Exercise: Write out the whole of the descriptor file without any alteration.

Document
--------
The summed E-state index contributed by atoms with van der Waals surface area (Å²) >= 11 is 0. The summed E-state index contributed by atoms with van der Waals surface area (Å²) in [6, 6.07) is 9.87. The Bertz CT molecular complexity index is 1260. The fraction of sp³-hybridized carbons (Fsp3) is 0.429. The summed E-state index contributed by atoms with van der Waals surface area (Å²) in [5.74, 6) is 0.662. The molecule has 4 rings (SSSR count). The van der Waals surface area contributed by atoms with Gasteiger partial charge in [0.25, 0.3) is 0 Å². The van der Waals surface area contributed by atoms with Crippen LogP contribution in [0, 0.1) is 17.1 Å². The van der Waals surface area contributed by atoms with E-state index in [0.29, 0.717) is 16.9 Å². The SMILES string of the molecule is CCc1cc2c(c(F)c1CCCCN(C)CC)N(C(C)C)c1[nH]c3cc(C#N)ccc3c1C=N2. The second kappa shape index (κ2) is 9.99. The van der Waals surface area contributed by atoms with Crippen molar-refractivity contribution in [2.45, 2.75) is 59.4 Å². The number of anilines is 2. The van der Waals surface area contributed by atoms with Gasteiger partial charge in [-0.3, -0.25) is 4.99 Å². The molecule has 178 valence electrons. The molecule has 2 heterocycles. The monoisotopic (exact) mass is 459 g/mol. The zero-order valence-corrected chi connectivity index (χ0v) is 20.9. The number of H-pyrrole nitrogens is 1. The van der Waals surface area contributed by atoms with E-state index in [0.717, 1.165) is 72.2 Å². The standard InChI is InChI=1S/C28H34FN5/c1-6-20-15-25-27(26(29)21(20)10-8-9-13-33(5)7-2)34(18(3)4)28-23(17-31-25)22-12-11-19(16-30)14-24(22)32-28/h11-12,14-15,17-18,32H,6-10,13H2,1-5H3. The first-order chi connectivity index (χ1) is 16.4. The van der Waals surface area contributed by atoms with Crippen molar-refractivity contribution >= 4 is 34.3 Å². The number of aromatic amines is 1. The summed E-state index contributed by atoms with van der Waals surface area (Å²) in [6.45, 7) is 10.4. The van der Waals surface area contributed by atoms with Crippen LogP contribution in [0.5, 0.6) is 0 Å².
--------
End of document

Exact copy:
The summed E-state index contributed by atoms with van der Waals surface area (Å²) >= 11 is 0. The summed E-state index contributed by atoms with van der Waals surface area (Å²) in [6, 6.07) is 9.87. The Bertz CT molecular complexity index is 1260. The fraction of sp³-hybridized carbons (Fsp3) is 0.429. The summed E-state index contributed by atoms with van der Waals surface area (Å²) in [5.74, 6) is 0.662. The molecule has 4 rings (SSSR count). The van der Waals surface area contributed by atoms with Gasteiger partial charge in [0.25, 0.3) is 0 Å². The van der Waals surface area contributed by atoms with Crippen LogP contribution in [0, 0.1) is 17.1 Å². The van der Waals surface area contributed by atoms with E-state index in [0.29, 0.717) is 16.9 Å². The SMILES string of the molecule is CCc1cc2c(c(F)c1CCCCN(C)CC)N(C(C)C)c1[nH]c3cc(C#N)ccc3c1C=N2. The second kappa shape index (κ2) is 9.99. The van der Waals surface area contributed by atoms with Crippen molar-refractivity contribution in [2.45, 2.75) is 59.4 Å². The number of anilines is 2. The van der Waals surface area contributed by atoms with Gasteiger partial charge in [-0.3, -0.25) is 4.99 Å². The molecule has 178 valence electrons. The molecule has 2 heterocycles. The monoisotopic (exact) mass is 459 g/mol. The zero-order valence-corrected chi connectivity index (χ0v) is 20.9. The number of H-pyrrole nitrogens is 1. The van der Waals surface area contributed by atoms with E-state index in [0.717, 1.165) is 72.2 Å². The standard InChI is InChI=1S/C28H34FN5/c1-6-20-15-25-27(26(29)21(20)10-8-9-13-33(5)7-2)34(18(3)4)28-23(17-31-25)22-12-11-19(16-30)14-24(22)32-28/h11-12,14-15,17-18,32H,6-10,13H2,1-5H3. The first-order chi connectivity index (χ1) is 16.4. The van der Waals surface area contributed by atoms with Crippen molar-refractivity contribution >= 4 is 34.3 Å². The number of aromatic amines is 1. The summed E-state index contributed by atoms with van der Waals surface area (Å²) in [6.45, 7) is 10.4. The van der Waals surface area contributed by atoms with Crippen LogP contribution in [0.5, 0.6) is 0 Å².